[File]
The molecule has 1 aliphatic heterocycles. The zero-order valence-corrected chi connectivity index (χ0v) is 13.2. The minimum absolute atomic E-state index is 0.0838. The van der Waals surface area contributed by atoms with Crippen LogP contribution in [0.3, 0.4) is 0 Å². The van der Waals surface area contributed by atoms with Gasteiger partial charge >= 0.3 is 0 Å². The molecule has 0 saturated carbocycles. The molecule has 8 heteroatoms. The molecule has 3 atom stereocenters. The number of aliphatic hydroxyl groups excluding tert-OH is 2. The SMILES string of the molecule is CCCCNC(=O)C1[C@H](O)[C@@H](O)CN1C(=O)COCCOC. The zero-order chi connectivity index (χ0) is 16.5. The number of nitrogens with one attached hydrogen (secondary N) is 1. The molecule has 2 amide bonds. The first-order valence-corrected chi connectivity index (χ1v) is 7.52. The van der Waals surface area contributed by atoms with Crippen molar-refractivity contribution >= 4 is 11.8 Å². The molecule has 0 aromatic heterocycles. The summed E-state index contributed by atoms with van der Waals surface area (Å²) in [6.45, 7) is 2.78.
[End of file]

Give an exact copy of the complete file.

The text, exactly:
The molecule has 1 aliphatic heterocycles. The zero-order valence-corrected chi connectivity index (χ0v) is 13.2. The minimum absolute atomic E-state index is 0.0838. The van der Waals surface area contributed by atoms with Crippen LogP contribution in [0.3, 0.4) is 0 Å². The van der Waals surface area contributed by atoms with Gasteiger partial charge >= 0.3 is 0 Å². The molecule has 0 saturated carbocycles. The molecule has 8 heteroatoms. The molecule has 3 atom stereocenters. The number of aliphatic hydroxyl groups excluding tert-OH is 2. The SMILES string of the molecule is CCCCNC(=O)C1[C@H](O)[C@@H](O)CN1C(=O)COCCOC. The zero-order chi connectivity index (χ0) is 16.5. The number of nitrogens with one attached hydrogen (secondary N) is 1. The molecule has 2 amide bonds. The first-order valence-corrected chi connectivity index (χ1v) is 7.52. The van der Waals surface area contributed by atoms with Crippen molar-refractivity contribution >= 4 is 11.8 Å². The molecule has 0 aromatic heterocycles. The summed E-state index contributed by atoms with van der Waals surface area (Å²) in [6.45, 7) is 2.78.